(Reuters) - The U.S. Congress is careening toward major deadlines on a Republican tax bill, the budget and other policies. Here is the outlook for what promises to be a sprint to the end of 2017.
TUESDAY, NOV 28: The Senate Budget Committee voted on Tuesday to send Republican tax-cut legislation to the Senate floor for a vote, possibly as soon as Thursday, with 51 votes needed for passage.
THURSDAY, NOV. 30, or FRIDAY, DEC. 1: Possible final Senate vote on tax bill, although delay was possible. Ahead of a floor vote, several Republican senators were making demands for possible changes to the legislation.
If the Senate approves the bill, a conference would begin to reconcile differences between the Senate and House of Representatives tax measures. A compromise bill would need to be approved before going to President Donald Trump for enactment.
FRIDAY, DEC. 8: Expiration date for funding needed to keep the U.S. government open. Congress has three choices: approve a massive bill for more than $1 trillion to keep the government operating through Sept. 30, 2018; pass a shorter extension of current funding to buy more time; or fail to pass anything and risk a partial government shutdown, stalling the tax effort.
U.S. Treasury hits its limit on borrowing, but takes steps to postpone any need for action by Congress, eliminating any need for a debt limit increase in an end-of-year catch-all bill.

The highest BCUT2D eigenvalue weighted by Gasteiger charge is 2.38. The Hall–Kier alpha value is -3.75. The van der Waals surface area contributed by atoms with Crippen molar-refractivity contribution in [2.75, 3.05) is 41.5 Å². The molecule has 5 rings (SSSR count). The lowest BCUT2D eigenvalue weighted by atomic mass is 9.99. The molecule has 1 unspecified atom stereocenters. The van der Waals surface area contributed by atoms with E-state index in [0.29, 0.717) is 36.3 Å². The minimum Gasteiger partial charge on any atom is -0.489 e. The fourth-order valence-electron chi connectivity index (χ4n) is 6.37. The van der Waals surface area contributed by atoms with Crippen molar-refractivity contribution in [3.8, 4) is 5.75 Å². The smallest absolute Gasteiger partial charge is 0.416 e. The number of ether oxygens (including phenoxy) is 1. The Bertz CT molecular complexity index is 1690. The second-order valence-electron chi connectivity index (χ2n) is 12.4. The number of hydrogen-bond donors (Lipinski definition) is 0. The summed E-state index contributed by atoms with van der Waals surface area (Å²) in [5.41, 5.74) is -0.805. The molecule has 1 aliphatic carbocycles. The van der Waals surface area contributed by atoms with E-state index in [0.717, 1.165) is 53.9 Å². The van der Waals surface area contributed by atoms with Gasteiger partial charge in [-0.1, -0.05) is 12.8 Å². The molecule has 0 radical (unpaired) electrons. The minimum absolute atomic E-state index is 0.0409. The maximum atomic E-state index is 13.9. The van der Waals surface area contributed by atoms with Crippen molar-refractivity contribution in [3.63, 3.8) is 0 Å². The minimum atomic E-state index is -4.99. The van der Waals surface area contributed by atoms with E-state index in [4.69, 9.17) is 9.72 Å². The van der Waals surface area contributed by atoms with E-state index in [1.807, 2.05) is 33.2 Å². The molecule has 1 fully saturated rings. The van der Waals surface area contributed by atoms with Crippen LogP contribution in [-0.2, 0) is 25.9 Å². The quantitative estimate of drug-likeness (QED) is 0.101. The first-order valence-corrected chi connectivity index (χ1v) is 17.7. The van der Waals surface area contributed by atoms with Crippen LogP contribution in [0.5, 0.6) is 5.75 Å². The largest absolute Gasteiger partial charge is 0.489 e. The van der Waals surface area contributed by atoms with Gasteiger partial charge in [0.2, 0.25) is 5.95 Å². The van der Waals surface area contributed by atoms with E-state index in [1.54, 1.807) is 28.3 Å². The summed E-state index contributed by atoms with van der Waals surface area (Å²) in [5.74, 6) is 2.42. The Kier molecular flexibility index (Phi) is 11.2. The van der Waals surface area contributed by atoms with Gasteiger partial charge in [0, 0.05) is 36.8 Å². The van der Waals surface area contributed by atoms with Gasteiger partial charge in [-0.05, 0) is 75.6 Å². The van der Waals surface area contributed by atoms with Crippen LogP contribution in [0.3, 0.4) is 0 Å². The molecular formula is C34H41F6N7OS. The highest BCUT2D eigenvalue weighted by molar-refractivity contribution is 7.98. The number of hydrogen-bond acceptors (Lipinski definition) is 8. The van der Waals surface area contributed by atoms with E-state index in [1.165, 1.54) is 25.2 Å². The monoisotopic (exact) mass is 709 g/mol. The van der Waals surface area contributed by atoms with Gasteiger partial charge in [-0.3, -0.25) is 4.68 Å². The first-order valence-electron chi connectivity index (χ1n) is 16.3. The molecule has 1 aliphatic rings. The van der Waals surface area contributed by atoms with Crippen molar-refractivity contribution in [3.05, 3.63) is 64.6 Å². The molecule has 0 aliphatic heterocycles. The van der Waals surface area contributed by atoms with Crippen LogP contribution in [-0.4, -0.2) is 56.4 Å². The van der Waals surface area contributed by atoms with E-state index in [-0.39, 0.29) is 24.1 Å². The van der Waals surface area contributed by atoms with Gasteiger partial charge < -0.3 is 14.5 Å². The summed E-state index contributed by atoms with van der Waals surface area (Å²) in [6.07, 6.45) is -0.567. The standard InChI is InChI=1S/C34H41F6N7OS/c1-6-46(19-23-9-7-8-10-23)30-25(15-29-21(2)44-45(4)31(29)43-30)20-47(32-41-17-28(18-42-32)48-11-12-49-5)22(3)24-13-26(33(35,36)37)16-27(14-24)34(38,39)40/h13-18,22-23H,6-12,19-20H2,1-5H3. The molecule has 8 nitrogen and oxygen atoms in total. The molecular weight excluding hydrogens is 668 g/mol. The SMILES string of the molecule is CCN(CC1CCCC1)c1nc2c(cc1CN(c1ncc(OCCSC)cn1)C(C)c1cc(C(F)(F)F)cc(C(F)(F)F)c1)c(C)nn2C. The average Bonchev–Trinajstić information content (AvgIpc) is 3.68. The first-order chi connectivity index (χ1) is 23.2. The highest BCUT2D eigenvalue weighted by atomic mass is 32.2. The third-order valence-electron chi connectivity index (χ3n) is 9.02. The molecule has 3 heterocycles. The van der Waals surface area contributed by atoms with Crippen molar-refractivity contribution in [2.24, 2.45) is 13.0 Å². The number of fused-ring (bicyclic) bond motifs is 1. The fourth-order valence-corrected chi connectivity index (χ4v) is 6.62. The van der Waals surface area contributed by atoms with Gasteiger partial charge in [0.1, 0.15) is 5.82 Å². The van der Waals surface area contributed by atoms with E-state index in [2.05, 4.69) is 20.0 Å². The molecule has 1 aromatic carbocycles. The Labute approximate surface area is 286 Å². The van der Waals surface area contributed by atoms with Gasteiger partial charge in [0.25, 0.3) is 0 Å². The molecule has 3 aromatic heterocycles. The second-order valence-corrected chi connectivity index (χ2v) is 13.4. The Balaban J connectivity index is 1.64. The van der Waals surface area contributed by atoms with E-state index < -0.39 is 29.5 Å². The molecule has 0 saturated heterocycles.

TUESDAY, DEC. 12: Special U.S. Senate election in Alabama pits Republican Roy Moore, a conservative firebrand accused of sexual misconduct involving teenage girls, against Democrat Doug Jones. The election could mean trouble for the tax overhaul effort. Moore, a critic of Senate Republican leader Mitch McConnell, could cause turmoil if elected. A win by Jones would shrink even more Republicans’ narrow margin of Senate control.
THURSDAY, DEC. 14: House’s last scheduled session of 2017.
FRIDAY, DEC. 15: Senate’s last scheduled session of 2017.
FRIDAY, DEC. 22: The last weekday before Christmas and a potential deadline for sending tax legislation to Trump.
DISASTER AID: On Nov. 17, the White House asked Congress to approve $44 billion in more aid for disaster-hit Puerto Rico, the Virgin Islands, Texas, Florida and other states. If approved, as expected, aid would total nearly $96 billion. Additional requests are expected.
DREAMERS: Trump has threatened to end an Obama-era program that helped “Dreamers,” people brought illegally into the United States when they were children. Trump gave Congress until early March to come up with a replacement program, but Democrats and some Republicans want to do this in December.
CHIP: The Children’s Health Insurance Program, which helps millions of lower-income pregnant women and children, is running out of money. Congress has struggled to approve a five-year renewal for the program that normally enjoys bipartisan support.
Reporting by David Morgan and Richard Cowan; Editing by Kevin Drawbaugh and Lisa Shumaker
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